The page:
The World Wildlife Day falls on the 3rd March 2024 with the theme “Connecting People and Planet: Exploring Digital Innovation in Wildlife Conservation.” This theme explores digital innovation and use of digital conservation technologies and services in wildlife conservation, sustainable management and human-wildlife coexistence for the present and future generations.

It is of prime importance in an increasingly connected world as a result of the global digital revolution that is breaking down barriers to people-centered digital governance. It also offers equal opportunities for countries with internet connectivity and access such as Ghana to unleash the power of digital technologies and services in the sustainable management of its wildlife resources and addressing human-wildlife conflicts. Additionally, it makes it easier to have ease of access to accurate and efficient data for decision support in wildlife conservation and management. It is therefore important that Ghana, a country immersed in nature’s magnificence should bridge conservation, digital technology and innovation in the sustainable management of its wildlife resources.

As we celebrate the World Wildlife Day, it is important to highlight the role of Global Positioning System (GPS) Collars and Transmitters in wildlife conservation in Ghana. It is a well-established fact that conservation efforts have reached an unprecedented high level of advancement in the use of digital technology. Interestingly, the application of digitization promotes citizen science. The increasing accessibility and use of smartphone application such as OnX and Gaia and other devices enable people’s active involvement in data collection and sharing. This offers an expanded scope of data across different geographical areas covering high species diversity. Indeed, citizen science creates higher involvement of local people in conservation work with increased awareness and enhanced response to wildlife threats. The success of some citizen science platforms, for example, iNaturalist and eBird have created conscious efforts by people to contribute to observational data.

The revolutionary role of using geo-location data through GPS collars and transmitters in appreciating the behavior of wild animals, estimating migratory routes and habitat utilization is unprecedented. Conservationists through these tracking devices make valuable decisions to conserve threatened species. Researchers and conservationists in Ghana are gradually embracing the relevance of digitization in wildlife conservation, hence the need to explore both current and future digitization advances.

When GPS collars and transmitters are attached to animals, conservationists are able to retrieve significant data on how different wildlife species interact with their environment. This enables the development of specific conservation plans and priorities aimed at defined wildlife population and habitats. These devices have contributed to understanding and protecting threatened species within the Protected Areas, Community Resource Management Areas (CREMAs) and other conservation areas under the protection and management of communities, civil society organisations amongst others. This is enabling a gradual shift of conservation efforts to data-enhanced strategies. Its usage helps to identify high risk areas of poaching, human wildlife conflicts, habitat depletion, concentration of land-use activities, climate change and the mitigation of biodiversity threats.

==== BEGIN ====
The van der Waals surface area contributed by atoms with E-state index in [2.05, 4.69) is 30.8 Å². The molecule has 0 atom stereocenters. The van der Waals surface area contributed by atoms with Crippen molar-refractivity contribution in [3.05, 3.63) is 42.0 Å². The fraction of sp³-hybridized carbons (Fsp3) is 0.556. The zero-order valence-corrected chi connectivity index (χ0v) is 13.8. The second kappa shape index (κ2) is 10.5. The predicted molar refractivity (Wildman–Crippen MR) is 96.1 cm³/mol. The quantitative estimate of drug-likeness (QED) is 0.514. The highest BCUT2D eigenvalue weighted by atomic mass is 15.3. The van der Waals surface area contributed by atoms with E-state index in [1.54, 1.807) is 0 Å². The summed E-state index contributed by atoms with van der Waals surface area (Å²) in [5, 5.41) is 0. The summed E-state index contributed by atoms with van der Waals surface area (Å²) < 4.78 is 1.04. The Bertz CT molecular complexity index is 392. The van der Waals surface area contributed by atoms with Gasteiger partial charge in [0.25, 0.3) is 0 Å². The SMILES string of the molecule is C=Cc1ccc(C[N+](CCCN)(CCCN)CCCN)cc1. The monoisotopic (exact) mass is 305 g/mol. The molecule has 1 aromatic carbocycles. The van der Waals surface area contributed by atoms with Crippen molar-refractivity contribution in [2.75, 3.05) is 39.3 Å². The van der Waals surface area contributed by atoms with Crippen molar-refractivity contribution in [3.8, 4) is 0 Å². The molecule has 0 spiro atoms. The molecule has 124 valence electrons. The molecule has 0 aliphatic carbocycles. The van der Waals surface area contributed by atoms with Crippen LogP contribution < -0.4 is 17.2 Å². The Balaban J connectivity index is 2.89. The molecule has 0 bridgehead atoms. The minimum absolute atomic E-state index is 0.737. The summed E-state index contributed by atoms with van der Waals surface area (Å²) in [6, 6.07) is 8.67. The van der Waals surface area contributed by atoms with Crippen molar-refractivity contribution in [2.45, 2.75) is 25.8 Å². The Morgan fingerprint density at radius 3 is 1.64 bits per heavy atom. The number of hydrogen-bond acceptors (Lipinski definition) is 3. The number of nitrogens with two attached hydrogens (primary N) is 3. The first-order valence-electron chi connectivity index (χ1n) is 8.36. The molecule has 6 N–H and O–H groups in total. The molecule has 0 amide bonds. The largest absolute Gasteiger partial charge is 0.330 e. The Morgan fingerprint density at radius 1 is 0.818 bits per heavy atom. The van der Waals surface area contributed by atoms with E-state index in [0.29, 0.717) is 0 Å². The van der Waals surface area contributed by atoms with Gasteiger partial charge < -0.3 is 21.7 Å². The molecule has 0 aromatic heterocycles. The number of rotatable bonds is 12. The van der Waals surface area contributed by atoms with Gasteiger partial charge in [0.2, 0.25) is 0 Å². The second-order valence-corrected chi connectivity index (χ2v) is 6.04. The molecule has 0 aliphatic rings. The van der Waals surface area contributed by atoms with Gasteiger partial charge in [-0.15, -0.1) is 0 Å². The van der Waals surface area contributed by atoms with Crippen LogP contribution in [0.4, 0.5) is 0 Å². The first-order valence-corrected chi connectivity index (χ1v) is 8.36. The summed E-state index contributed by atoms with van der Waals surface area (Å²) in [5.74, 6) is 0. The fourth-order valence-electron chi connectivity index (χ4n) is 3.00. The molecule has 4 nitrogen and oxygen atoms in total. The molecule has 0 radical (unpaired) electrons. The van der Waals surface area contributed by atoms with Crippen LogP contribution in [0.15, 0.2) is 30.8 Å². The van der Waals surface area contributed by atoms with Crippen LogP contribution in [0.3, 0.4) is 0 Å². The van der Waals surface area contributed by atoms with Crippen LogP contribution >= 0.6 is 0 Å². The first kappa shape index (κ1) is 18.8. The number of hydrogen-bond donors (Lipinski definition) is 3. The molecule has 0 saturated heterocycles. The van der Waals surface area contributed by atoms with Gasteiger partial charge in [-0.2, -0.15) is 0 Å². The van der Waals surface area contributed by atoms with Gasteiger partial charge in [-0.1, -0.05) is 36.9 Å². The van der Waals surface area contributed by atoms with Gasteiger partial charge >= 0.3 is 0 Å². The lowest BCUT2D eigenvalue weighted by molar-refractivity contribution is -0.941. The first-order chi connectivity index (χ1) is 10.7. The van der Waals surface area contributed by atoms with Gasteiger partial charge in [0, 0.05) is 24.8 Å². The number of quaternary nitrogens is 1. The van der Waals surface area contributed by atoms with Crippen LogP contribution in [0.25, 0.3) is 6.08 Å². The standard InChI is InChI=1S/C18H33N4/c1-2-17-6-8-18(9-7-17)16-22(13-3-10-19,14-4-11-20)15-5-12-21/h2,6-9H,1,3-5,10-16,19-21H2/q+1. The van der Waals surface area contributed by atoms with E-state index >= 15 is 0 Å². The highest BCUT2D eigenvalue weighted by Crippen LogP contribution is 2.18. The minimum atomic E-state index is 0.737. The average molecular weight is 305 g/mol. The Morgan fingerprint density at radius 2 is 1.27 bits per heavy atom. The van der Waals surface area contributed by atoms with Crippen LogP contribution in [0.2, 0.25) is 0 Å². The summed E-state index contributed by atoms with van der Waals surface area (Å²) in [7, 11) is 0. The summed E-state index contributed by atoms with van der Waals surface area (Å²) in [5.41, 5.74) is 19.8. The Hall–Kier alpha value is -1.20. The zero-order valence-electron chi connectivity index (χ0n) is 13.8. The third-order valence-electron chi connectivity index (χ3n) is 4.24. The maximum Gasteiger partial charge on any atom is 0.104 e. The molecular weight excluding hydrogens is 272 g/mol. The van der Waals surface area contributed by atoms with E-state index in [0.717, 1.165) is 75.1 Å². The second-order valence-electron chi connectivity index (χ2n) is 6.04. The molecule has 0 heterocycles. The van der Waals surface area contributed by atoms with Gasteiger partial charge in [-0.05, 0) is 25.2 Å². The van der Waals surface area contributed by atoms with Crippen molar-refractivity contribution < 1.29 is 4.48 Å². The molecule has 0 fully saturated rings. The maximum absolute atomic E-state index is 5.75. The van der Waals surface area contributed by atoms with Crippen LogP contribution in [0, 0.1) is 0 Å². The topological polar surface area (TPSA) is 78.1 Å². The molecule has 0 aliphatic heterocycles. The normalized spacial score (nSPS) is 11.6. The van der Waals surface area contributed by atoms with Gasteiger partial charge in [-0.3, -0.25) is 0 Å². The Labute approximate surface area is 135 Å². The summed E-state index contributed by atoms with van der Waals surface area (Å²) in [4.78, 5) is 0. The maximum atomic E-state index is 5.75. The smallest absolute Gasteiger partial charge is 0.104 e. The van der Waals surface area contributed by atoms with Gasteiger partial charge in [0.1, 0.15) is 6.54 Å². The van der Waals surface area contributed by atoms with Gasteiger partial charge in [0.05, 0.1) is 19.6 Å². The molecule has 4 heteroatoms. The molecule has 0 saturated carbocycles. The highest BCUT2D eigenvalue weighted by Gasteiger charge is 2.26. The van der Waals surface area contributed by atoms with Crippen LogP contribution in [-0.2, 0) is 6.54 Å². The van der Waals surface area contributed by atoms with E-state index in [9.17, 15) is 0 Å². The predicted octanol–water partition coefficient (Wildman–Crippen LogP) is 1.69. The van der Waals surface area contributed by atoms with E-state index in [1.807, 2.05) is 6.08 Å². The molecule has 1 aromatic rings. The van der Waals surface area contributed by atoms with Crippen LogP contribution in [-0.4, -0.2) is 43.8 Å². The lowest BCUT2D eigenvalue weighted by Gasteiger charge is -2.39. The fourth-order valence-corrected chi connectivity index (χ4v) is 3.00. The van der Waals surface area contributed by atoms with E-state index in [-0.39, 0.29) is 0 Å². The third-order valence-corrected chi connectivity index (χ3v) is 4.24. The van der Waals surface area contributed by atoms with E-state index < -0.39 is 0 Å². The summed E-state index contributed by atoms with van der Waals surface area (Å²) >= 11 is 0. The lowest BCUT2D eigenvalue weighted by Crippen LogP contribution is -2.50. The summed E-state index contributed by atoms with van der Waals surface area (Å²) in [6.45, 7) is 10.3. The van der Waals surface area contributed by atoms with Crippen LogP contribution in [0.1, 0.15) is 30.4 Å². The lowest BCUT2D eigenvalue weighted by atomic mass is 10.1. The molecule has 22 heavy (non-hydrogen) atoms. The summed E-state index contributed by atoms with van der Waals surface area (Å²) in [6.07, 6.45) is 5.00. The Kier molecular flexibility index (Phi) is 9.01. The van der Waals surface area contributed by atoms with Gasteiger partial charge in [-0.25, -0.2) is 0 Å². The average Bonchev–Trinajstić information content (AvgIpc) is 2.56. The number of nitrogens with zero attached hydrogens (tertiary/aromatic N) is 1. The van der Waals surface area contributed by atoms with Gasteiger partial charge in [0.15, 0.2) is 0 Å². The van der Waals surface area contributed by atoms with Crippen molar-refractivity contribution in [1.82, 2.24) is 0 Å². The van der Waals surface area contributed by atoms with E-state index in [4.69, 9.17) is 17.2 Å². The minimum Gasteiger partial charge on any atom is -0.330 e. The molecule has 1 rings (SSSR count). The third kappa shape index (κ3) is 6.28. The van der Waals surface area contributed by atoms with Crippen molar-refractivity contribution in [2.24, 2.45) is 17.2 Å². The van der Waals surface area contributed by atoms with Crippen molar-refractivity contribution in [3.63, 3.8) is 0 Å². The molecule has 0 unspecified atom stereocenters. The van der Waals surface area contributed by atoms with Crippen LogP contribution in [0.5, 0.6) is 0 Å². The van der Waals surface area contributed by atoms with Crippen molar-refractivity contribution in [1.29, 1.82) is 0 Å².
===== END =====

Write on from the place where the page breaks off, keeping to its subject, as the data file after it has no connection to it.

Despite the current role of digitization in wildlife conservation in Ghana, there is the need to reminiscence the challenges associated with data privacy, high cost of monitoring devices, the size of tracking devices relative to animal behavior and analysis of large datasets. It sounds to reason that future proposals must include high investments into the application of these monitoring devices, exposing high numbers of the student population in the tertiary institutions and the populace to the use of e-platforms, use of micro-weight devices, and application of Artificial Intelligence to retrieve, analyze and predict effective conservation strategies for the country. This can however, be achieved through enhanced collaborative efforts between the stakeholders in the wildlife sector namely the Ministry of Lands and Natural Resources, the Wildlife Division of the Forestry Commission, the Metropolitan, Municipal and District Assemblies (MMDAs), local populace and Non-Governmental Organisations (NGOs) to which the Resource Conservation Initiative (RESCONI) is playing a valuable integral role.

To this end, RESCONI recommends to all stakeholders to collectively explore innovative methodologies at collectively engaging with the citizenry especially the youth in finding innovative and cutting-edge digital technologies for the protection and conservation of the precious wildlife resources of the country. This will spark synergies to inspire cross-sector collaborations that foster the application of novel digital innovations and technologies to sustainably manage the wildlife resources of the country.